Understanding the Costs of Harassment Prevention and DEI Training

5 Min Read By: Alex Miller

It has never been more important for organizations to enact purposeful agendas around workplace harassment and diversity, equity and inclusion (“DEI”). When implemented thoughtfully, high quality training programs can be vital and cost-effective tools for improving workplace culture while mitigating the significant risks the modern world carries.

Companies have long used training to meet compliance requirements. Harassment prevention training focuses on the difficult topic of sexual harassment, as well as other forms of harassment and discrimination. DEI training demonstrates how employees experience the workplace differently depending on their identities; how unconscious bias, microaggressions and other forms of exclusion cause harm; and how everyone can support DEI initiatives. Effective training should be deeply engaging and should reinforce your organization’s policies while providing practical tools for addressing issues that arise.

Traditionally, these issues have fallen to human resources, but in our current climate they represent enterprise risks that demand attention from the highest levels. It’s important for all risk and compliance professionals to grasp the real stakes of this training.

Understanding the Cost of Training

The true cost of harassment prevention and DEI training can be deceptive: it’s easy to focus on the price of obtaining the training, when in fact it is a small expense when measured against your total costs.

The first hidden cost to consider is the opportunity cost of your employees’ time while training. Like all-staff meetings costing thousands per minute, having everyone in an organization complete a training is inherently expensive. Employers are right to look for the highest quality training to ensure employees receive the greatest value and learning for time spent.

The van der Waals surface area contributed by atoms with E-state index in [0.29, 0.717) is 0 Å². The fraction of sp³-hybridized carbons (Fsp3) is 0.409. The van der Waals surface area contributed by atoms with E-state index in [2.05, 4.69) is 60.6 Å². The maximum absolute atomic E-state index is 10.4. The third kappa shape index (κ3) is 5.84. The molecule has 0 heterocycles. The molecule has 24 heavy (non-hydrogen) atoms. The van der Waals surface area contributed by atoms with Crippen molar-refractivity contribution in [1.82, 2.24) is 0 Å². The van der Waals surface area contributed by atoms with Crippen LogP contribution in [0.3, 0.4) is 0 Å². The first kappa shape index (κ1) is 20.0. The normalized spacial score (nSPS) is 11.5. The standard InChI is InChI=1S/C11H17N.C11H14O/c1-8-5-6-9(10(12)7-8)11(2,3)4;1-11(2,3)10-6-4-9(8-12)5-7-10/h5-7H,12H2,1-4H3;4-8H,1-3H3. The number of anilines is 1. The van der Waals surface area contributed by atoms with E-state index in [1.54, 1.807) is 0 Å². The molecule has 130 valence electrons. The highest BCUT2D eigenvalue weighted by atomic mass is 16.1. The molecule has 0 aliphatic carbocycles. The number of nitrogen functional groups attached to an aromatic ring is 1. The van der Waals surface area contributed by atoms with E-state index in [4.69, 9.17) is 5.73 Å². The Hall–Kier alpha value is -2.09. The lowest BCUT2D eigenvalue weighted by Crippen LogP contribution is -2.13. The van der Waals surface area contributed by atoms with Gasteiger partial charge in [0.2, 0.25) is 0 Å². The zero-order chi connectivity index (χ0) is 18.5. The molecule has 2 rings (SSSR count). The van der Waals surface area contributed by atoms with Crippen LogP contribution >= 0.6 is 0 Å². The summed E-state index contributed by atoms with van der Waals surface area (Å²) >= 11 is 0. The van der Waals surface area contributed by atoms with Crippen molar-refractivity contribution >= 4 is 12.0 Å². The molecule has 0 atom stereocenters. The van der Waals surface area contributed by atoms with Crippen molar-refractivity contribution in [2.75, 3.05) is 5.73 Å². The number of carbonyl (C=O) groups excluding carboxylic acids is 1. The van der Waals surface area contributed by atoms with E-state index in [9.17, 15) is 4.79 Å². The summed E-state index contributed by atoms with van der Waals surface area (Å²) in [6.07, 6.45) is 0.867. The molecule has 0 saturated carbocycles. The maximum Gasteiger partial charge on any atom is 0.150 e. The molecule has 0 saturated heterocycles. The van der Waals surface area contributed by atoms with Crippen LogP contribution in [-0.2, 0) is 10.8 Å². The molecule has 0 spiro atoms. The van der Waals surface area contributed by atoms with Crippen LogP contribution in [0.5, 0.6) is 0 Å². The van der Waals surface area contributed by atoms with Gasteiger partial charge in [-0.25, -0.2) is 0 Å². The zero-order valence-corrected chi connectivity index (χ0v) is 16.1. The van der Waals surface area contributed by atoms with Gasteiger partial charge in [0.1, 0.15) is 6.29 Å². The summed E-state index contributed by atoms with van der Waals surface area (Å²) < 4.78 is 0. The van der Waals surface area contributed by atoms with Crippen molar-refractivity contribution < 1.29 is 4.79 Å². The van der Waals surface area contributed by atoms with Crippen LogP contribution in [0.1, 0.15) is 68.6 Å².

The cost of training administration is also easy to overlook. HR teams can invest significant time and money keeping records of completed trainings and managing annual and state-specific training for both employees and managers.

Online training has emerged as an option that delivers a consistent, convenient and impactful experience. Though training may cost thousands of dollars depending on organization size, it is powerful and easy to administer, especially with the shift to remote work.

Accounting for Risk

There is, however, even more to the cost story around this training. From a risk management perspective, these prevention costs are easily offset against the real risks of harassment and discrimination, or the failure of a company’s DEI efforts. There can also be a compliance component, depending on the state.

Of course, harassment and discrimination can have a lasting, harmful impact on those who endure it that organizations must consider first and foremost when planning prevention efforts. Beyond that, companies must consider the impact of costly lawsuits or administrative proceedings, in which damages and penalties can be significant if you lose, and legal fees in the hundreds of thousands even if you win. By adopting a comprehensive anti-harassment policy and providing adequate training, employers show that they’ve made good faith efforts to prevent harassment.